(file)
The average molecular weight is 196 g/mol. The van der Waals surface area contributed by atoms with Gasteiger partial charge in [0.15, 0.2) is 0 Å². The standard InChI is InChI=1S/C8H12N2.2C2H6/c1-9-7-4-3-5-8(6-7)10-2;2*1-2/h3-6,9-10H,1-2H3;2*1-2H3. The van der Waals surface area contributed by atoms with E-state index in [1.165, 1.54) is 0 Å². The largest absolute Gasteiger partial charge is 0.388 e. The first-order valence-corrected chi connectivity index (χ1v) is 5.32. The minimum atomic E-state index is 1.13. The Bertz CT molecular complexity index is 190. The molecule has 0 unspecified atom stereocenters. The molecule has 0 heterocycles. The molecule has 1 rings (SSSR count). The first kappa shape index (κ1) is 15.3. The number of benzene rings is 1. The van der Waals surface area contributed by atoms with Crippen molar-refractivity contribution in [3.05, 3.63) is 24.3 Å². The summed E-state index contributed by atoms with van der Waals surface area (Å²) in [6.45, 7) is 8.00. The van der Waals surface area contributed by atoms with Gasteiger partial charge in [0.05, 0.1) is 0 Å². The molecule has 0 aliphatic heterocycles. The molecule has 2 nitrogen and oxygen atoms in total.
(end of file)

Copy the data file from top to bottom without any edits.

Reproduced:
The average molecular weight is 196 g/mol. The van der Waals surface area contributed by atoms with Gasteiger partial charge in [0.15, 0.2) is 0 Å². The standard InChI is InChI=1S/C8H12N2.2C2H6/c1-9-7-4-3-5-8(6-7)10-2;2*1-2/h3-6,9-10H,1-2H3;2*1-2H3. The van der Waals surface area contributed by atoms with E-state index in [1.165, 1.54) is 0 Å². The largest absolute Gasteiger partial charge is 0.388 e. The first-order valence-corrected chi connectivity index (χ1v) is 5.32. The minimum atomic E-state index is 1.13. The Bertz CT molecular complexity index is 190. The molecule has 0 unspecified atom stereocenters. The molecule has 0 heterocycles. The molecule has 1 rings (SSSR count). The first kappa shape index (κ1) is 15.3. The number of benzene rings is 1. The van der Waals surface area contributed by atoms with Crippen molar-refractivity contribution in [3.05, 3.63) is 24.3 Å². The summed E-state index contributed by atoms with van der Waals surface area (Å²) in [6.45, 7) is 8.00. The van der Waals surface area contributed by atoms with Gasteiger partial charge in [0.05, 0.1) is 0 Å². The molecule has 0 aliphatic heterocycles. The molecule has 2 nitrogen and oxygen atoms in total.